Perhaps Stern means to argue that religious liberty should yield to the interest that same-sex couples have in seeing their relationships publicly affirmed as the moral equivalent of marriage. Of course, an open statement of that claim would demonstrate that Stern’s putatively neutral solution is anything but neutral. (Incidentally, if the stigma of not being recognized as married is a cognizable harm, haven’t single parents and polygamous and polyamorous groups suffered the same harm?)

Redefinition of marriage by the judiciary would force the companionate conception of marriage on all citizens, including religious observers. There are no exceptions or exemptions from the legal definition of marriage. Indeed, the definition of marriage cannot serve its purposes in positive law unless it is a law of universal application. That is precisely why marriage law is the most efficient mechanism for securing societal approval of same-sex intimacy. As a matter of principle, those who seek such approval cannot tolerate safe harbors for dissenters.

There are some limited protections for religious liberty in federal and state law. In some cases, a law that substantially burdens religious exercise must yield to religion unless it serves a compelling government interest. But if Stern gets his way, and the Supreme Court discovers in the Constitution’s penumbras and emanations a fundamental right to redefine marriage, then even those protections for religious liberty will prove ineffectual. What could be more compelling than protection of a fundamental constitutional right? And what religious scruples will be weighty enough to oppose such a right?

Once the Ban Myth is exposed as a falsehood, it becomes clear that religious observers are not trying to prevent anyone from doing anything. Indeed, it is legal approval of same-sex intimacy that imposes a doctrinaire behavioral code on the public. Consider just four cases that Stern himself has discussed in a recent book.

First, Massachusetts forced Catholic Charities to choose between affirming the companionate conception of marriage and losing its license to provide adoption services.

Second, before New York removed sexual complementarity from its marriage laws, a New York court ruled that Yeshiva University’s married-only cohabitation policy for university student housing discriminated against homosexuals. Of that case Stern has observed, “A fortiori, a rule allowing only heterosexual couples into married housing will be illegal” after marriage is redefined.

Third, a Christian camp association refused to open its quasi-public facilities for use in a same-sex civil union ceremony. The New Jersey Division on Civil Rights ruled that this refusal violated state civil rights laws.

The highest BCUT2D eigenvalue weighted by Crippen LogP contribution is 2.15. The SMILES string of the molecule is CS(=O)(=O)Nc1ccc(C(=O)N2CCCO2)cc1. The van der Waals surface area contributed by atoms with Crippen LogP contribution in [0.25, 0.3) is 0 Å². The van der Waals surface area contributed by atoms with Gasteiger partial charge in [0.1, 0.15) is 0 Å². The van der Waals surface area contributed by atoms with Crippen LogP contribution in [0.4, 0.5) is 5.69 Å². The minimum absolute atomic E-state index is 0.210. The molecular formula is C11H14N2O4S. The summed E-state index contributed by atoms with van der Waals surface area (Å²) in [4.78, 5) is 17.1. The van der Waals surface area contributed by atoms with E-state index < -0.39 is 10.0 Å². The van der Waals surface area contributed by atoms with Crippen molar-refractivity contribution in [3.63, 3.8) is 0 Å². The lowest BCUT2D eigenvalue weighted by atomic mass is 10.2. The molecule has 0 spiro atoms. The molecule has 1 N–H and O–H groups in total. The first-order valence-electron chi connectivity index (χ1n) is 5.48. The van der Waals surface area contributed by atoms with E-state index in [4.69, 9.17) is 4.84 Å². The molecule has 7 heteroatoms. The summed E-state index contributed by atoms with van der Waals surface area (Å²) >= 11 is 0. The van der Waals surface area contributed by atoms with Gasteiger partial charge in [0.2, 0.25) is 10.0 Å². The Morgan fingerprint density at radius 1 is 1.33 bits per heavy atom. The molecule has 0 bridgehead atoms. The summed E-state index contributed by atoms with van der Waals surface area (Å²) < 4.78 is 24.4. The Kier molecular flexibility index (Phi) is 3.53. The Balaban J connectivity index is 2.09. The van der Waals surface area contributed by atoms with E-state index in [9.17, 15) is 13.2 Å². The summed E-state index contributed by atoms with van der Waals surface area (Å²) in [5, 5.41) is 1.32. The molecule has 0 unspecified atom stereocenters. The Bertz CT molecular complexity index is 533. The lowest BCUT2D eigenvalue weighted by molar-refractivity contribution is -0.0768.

Fourth, public high school students in Kentucky asked to be excused from mandatory diversity training on the ground that the course’s content was contrary to their religious convictions about human sexuality. A federal trial court ruled that they enjoyed no First Amendment rights to avoid the training.

This is not to mention human rights prosecutions in Canada against pastors; the dismissal of state employees in the United States for expressing their convictions about human sexuality; and the exclusion from public and private universities of student organizations that affirm the traditional conception of marriage.

The project of using marriage law to secure society’s approbation of same-sex intimacy is by its nature intolerant of anyone who is not willing to participate in the approval. So, the options are clear. Either the Supreme Court creates a new fundamental right to same-sex “marriage” or it preserves religious liberty.

There is a genuinely neutral solution, though it is not the one Stern has in mind. The Court can acknowledge that state and federal governments have an interest in drawing legal distinctions between manifestly different relational arrangements—without the ability to draw those distinctions, democratic governance is impossible—and can on that rational basis affirm California’s Proposition 8 and the Defense of Marriage Act.

The Court should leave to the democratic laboratory the complicated business of sorting out the various conceptions of marriage, human dignity, and religious exercise that are at work in this public debate. Unlike courts, legislatures are not obliged to take principles to their logical conclusions. They are free to experiment. Some states might oblige the interests of same-sex couples and other unmarried persons in ways other than redefining marriage. Some might redefine marriage and nevertheless ignore the logic of doing so, by preserving accommodations for religious observers.

Marriage law can accommodate religious liberty in one of two ways. The law can either define marriage as what it is—the monogamous union of one man and one woman—or it can adopt an illogical middle course between affirmation of same-sex couples and religious pluralism. A constitutional right to same-sex marriage would eschew both of those courses. It would destroy pluralism, and religious liberty with it.

Adam MacLeod is an associate professor at Faulkner University’s Thomas Goode Jones School of Law and a 2012-2013 Visiting Fellow of the James Madison Program in American Ideals and Institutions at Princeton University.

Print Friendly

 

 

Web Briefings